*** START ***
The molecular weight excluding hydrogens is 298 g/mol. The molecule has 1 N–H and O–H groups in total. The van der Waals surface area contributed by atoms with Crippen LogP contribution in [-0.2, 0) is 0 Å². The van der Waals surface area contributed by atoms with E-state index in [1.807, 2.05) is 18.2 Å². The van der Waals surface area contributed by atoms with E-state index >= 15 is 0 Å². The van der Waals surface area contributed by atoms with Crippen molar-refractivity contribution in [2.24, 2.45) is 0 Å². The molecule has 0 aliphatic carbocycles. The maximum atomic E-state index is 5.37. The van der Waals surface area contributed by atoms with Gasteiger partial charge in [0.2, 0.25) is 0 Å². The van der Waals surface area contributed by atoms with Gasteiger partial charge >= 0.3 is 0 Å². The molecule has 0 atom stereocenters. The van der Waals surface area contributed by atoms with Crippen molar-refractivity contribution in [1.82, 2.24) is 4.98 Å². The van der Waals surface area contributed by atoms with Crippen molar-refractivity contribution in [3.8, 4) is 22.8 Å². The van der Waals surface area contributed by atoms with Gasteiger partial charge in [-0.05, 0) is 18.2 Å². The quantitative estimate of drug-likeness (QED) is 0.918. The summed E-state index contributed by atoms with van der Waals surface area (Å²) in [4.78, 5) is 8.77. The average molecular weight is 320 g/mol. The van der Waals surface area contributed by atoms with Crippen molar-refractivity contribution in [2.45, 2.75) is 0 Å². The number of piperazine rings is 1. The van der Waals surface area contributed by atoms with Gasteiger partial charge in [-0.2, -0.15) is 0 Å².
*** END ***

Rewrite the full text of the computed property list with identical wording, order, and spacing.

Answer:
The molecular weight excluding hydrogens is 298 g/mol. The molecule has 1 N–H and O–H groups in total. The van der Waals surface area contributed by atoms with Crippen LogP contribution in [-0.2, 0) is 0 Å². The van der Waals surface area contributed by atoms with E-state index in [1.807, 2.05) is 18.2 Å². The van der Waals surface area contributed by atoms with E-state index >= 15 is 0 Å². The van der Waals surface area contributed by atoms with Crippen molar-refractivity contribution in [2.24, 2.45) is 0 Å². The molecule has 0 aliphatic carbocycles. The maximum atomic E-state index is 5.37. The van der Waals surface area contributed by atoms with Gasteiger partial charge in [0.2, 0.25) is 0 Å². The van der Waals surface area contributed by atoms with Gasteiger partial charge >= 0.3 is 0 Å². The molecule has 0 atom stereocenters. The van der Waals surface area contributed by atoms with Crippen molar-refractivity contribution in [1.82, 2.24) is 4.98 Å². The van der Waals surface area contributed by atoms with Crippen molar-refractivity contribution in [3.8, 4) is 22.8 Å². The van der Waals surface area contributed by atoms with Gasteiger partial charge in [-0.05, 0) is 18.2 Å². The quantitative estimate of drug-likeness (QED) is 0.918. The summed E-state index contributed by atoms with van der Waals surface area (Å²) in [4.78, 5) is 8.77. The average molecular weight is 320 g/mol. The van der Waals surface area contributed by atoms with Crippen molar-refractivity contribution in [2.45, 2.75) is 0 Å². The number of piperazine rings is 1. The van der Waals surface area contributed by atoms with Gasteiger partial charge in [-0.2, -0.15) is 0 Å².